Question of the day: What Is Bullet Journal Day?

Before I answer that question, I should answer another one:

What IS Bullet Journal?

Simply put, it’s a process for getting thoughts out of your head and onto paper through a system called rapid logging. It was developed by Ryder Carroll back in 2013, has been the subject of 900,000+ Instagram tags and 680,000+ YouTube videos, and has a following of over 92,000 on Facebook.

And if that wasn’t enough:

  • the Quick Guide for this system has been translated into 25 languages
  • There is a dedicated app to help Bullet Journal users
  • and a journal format specifically designed for this system.

Oh, and the Bullet Journal website (www.bulletjournal.com) just turned four years old.

Rapid logging consists of four elements

  • Topics
  • Page numbers
  • Short sentences
  • Bullets & Signifiers

Topics allow you to utilize individual pages for particular uses. In my case, that’s my:

  • yearly/monthly/weekly planners
  • my daily to-do/notes lists
  • lists of websites I need to keep handy
  • event planning
  • reading lists
  • notes on things I’ve read/watched that I need to reference from time-to-time
  • blog/website planning
  • story writing/editing/promotion plans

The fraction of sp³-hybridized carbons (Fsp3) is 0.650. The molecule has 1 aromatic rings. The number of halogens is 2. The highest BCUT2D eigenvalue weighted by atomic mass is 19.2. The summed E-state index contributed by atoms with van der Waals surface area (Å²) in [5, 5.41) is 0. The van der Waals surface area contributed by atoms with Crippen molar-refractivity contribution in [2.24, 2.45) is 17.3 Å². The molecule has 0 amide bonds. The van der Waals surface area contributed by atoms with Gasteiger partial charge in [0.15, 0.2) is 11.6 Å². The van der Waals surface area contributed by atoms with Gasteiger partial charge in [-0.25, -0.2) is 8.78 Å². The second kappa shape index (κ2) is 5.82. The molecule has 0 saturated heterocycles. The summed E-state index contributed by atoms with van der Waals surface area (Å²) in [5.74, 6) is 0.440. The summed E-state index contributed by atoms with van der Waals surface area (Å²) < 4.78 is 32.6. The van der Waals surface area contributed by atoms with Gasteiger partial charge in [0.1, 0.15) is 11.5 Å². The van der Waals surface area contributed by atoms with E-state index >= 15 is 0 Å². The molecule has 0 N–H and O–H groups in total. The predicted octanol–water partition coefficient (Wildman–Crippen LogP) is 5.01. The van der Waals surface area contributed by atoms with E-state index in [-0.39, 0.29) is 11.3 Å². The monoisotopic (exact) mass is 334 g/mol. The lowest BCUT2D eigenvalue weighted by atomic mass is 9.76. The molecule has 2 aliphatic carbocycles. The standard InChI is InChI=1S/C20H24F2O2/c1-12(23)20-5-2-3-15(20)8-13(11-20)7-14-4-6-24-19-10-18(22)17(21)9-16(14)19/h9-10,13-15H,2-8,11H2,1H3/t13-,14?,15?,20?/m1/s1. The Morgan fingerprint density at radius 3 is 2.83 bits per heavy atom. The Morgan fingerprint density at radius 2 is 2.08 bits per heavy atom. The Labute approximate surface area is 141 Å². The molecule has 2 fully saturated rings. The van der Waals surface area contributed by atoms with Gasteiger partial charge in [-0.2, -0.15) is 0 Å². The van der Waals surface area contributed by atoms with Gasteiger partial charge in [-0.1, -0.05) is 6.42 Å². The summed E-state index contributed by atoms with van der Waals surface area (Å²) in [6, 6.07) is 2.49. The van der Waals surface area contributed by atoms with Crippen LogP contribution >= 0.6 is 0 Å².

Page numbers are used to index all of those topics, so you can find them easily.

Short sentences make it quicker and easier to get your thoughts on paper, and prevent the entire process from becoming a chore. They’re intended to act as a quick reminder, more than a detailed description. But if you need to provide more details, just start a new page, give it a topic header, and put a reference to that page alongside the short sentence, and  your index.

Bullets encourage you to keep sentences short, since that’s exactly what bullets are intended for, and it’s pretty instinctive to use. Different bullets represent tasks, events, appointments, and notes. Add a signifier alongside that bullet and you can mark it as urgent, a deadline, something you want to investigate more later, and so on…

Bullet Journal 101

In Conclusion:

Go check out the other resources out there, but if you’re easily distracted don’t spend too long looking. There is a vast number of Instagram, Pinterest, YouTube, blog entries, and more waiting for the unwary.

I’ve been using this system since January, and my personal advice, is to stick to the basics while you learn the system. Then start customizing your bullet journals to fit your needs, as you discover them. I’ve developed a customer weekly layout that tracks my work hours, my household chores, writing/editing, blogging and book promotion tasks, which I’ve included in the pictures below.

Here’s how my Bullet Journal looks:

My Materials:

Links:

http://help.bulletjournal.com/category/5-bullet-journaling-101

http://bulletjournal.com/blog/

 

 

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